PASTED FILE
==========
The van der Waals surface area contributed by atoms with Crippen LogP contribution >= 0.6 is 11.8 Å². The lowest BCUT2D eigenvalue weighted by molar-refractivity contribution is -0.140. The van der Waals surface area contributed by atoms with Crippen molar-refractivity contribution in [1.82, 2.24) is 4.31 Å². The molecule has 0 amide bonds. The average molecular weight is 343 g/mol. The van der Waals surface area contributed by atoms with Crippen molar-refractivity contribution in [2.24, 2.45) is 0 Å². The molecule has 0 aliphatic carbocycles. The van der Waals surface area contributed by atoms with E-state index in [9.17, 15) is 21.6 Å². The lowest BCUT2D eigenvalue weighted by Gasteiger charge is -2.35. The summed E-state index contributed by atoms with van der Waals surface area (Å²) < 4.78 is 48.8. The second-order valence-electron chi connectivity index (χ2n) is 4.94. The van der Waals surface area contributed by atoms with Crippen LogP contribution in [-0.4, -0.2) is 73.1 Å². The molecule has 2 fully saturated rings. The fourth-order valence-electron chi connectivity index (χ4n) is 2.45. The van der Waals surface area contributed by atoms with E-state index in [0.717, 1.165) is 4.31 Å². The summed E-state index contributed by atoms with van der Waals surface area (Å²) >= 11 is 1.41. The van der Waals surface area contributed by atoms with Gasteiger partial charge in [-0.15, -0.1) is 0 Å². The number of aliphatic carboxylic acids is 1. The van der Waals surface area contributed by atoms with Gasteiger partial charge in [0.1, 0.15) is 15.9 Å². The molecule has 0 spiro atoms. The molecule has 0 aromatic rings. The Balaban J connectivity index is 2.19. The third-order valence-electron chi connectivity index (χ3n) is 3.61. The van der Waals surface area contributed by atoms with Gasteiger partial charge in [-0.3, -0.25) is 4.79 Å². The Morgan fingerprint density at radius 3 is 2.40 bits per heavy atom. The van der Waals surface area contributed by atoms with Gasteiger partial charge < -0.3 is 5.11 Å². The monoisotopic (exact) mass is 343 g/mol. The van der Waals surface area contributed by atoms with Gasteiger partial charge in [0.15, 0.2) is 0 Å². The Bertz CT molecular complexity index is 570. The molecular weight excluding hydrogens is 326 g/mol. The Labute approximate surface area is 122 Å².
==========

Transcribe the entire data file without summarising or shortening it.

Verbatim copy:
The van der Waals surface area contributed by atoms with Crippen LogP contribution >= 0.6 is 11.8 Å². The lowest BCUT2D eigenvalue weighted by molar-refractivity contribution is -0.140. The van der Waals surface area contributed by atoms with Crippen molar-refractivity contribution in [1.82, 2.24) is 4.31 Å². The molecule has 0 amide bonds. The average molecular weight is 343 g/mol. The van der Waals surface area contributed by atoms with Crippen molar-refractivity contribution in [2.24, 2.45) is 0 Å². The molecule has 0 aliphatic carbocycles. The van der Waals surface area contributed by atoms with E-state index in [9.17, 15) is 21.6 Å². The lowest BCUT2D eigenvalue weighted by Gasteiger charge is -2.35. The summed E-state index contributed by atoms with van der Waals surface area (Å²) < 4.78 is 48.8. The second-order valence-electron chi connectivity index (χ2n) is 4.94. The van der Waals surface area contributed by atoms with Crippen LogP contribution in [-0.4, -0.2) is 73.1 Å². The molecule has 2 fully saturated rings. The fourth-order valence-electron chi connectivity index (χ4n) is 2.45. The van der Waals surface area contributed by atoms with E-state index in [0.717, 1.165) is 4.31 Å². The summed E-state index contributed by atoms with van der Waals surface area (Å²) >= 11 is 1.41. The van der Waals surface area contributed by atoms with Gasteiger partial charge in [-0.15, -0.1) is 0 Å². The number of aliphatic carboxylic acids is 1. The van der Waals surface area contributed by atoms with Gasteiger partial charge in [0.1, 0.15) is 15.9 Å². The molecule has 0 spiro atoms. The molecule has 0 aromatic rings. The Balaban J connectivity index is 2.19. The third-order valence-electron chi connectivity index (χ3n) is 3.61. The van der Waals surface area contributed by atoms with Gasteiger partial charge in [-0.3, -0.25) is 4.79 Å². The Morgan fingerprint density at radius 3 is 2.40 bits per heavy atom. The van der Waals surface area contributed by atoms with Gasteiger partial charge < -0.3 is 5.11 Å². The monoisotopic (exact) mass is 343 g/mol. The van der Waals surface area contributed by atoms with Gasteiger partial charge in [0.15, 0.2) is 0 Å². The Bertz CT molecular complexity index is 570. The molecular weight excluding hydrogens is 326 g/mol. The Labute approximate surface area is 122 Å².